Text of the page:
Deficits of specific nutrients, such as vitamins and minerals, can predispose to, or cause, several more serious clinical syndromes. In our study, we found a low frequency of vitamin B12 and folic acid deficiency, which we attribute to the fact that these two vitamins often are supplemented by primary care physicians and many of our patients may have benefited from this measure. This observation was corroborated by the absence of signs of generalized hyperpigmentation in relation to a possible vitamin B12 deficit. In contrast with the hydrosoluble vitamins, deficits in liposoluble vitamins, such as vitamin A and D, are frequent. Adequate intake of liposoluble vitamins is essential because of the consequences of deficiency, such as night blindness, xerosis and dermatitis in the case of vitamin A deficiency, and osteomalacia and risk of fractures in vitamin D deficiency.33

With respect to trace nutrients, zinc deficiency was more frequent in our malnourished and at risk patients (75%) than in our patients without nutritional deficits (25%). Older patients with inadequate dietary habits tend to be at risk for mild to moderate zinc deficiency. Zinc deficiency primarily affects immune function,34 increasing the risk of infection and blunting the sense of taste,35 smell and touch. Symptoms of zinc deficiency of particular concern include slow healing of wounds and the pressure sores that are so frequent in older patients. Zinc supplementation is therefore imperative.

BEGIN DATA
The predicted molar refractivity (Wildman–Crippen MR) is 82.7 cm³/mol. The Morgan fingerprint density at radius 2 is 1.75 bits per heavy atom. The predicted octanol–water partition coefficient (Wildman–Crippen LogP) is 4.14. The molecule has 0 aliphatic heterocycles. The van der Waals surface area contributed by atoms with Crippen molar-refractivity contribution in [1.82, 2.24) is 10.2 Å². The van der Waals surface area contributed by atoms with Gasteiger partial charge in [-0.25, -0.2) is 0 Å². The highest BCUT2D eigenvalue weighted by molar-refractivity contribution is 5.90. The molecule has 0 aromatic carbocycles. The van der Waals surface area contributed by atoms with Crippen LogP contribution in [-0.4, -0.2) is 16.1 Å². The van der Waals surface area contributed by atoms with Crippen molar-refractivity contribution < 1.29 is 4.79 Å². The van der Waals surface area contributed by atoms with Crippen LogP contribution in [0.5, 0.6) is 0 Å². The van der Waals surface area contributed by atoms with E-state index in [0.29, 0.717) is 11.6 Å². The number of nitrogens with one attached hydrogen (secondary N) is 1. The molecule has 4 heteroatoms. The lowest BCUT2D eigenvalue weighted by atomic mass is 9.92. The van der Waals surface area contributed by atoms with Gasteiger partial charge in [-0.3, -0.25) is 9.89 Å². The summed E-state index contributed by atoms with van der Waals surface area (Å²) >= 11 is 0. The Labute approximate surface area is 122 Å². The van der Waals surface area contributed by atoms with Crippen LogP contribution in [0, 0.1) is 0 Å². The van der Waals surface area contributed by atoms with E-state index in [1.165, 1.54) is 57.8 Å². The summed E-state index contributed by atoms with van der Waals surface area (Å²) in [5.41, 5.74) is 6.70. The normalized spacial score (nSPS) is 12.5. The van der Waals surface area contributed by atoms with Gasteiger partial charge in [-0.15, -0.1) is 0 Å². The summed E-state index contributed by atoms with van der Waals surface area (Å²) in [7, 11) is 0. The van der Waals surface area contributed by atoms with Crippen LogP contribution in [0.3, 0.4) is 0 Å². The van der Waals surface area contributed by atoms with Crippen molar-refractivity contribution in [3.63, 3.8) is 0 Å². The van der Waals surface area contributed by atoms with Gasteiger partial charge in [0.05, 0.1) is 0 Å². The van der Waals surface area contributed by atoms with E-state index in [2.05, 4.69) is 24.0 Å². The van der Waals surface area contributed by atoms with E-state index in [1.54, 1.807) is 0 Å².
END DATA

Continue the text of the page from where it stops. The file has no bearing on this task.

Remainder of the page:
Among the intervention studies in the populations of older adults, a study made in Stockholm on a sample of patients with a mean age of 85 years merits attention.36 This study suggests that adults of advanced age at risk of malnutrition according to the MNA score should receive dietary counseling and dietary supplementation with fluid calorie supplements and trace elements, together with a specific hospital education program in the geriatric service to prevent weight loss and improve daily living activities.

Our results support the routine use of the MNA-SF to assess patients older than 65 years admitted to internal medicine due to the effectiveness of this simple test in detecting malnutrition and risk of malnutrition. In view of the high frequency of malnutrition and risk of malnutrition observed, routine screening for malnutrition in high-risk groups, such as older adults, by health professionals in the healthcare system is justified. Malnutrition screening of older adults should be a priority for governments and healthcare systems because it is a public health problem37 and the easiest measure to implement against it is prevention.



The authors thank the nurses who work in the Internal Medicine Department (Ward 13, General Hospital) of La Paz University Hospital.

We also are grateful to Dra. Adelina Pellicer for her helpful discussions about the article.



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Isabel Calvo
Hospital Universitario La Paz
Unidad de Nutrición. Hospital General
Paseo de la Castellana, 261
28046 Madrid. Spain

Recibido: 23-II-2012
1.a Revisión: 11-V-2012
Aceptado: 21-V-2012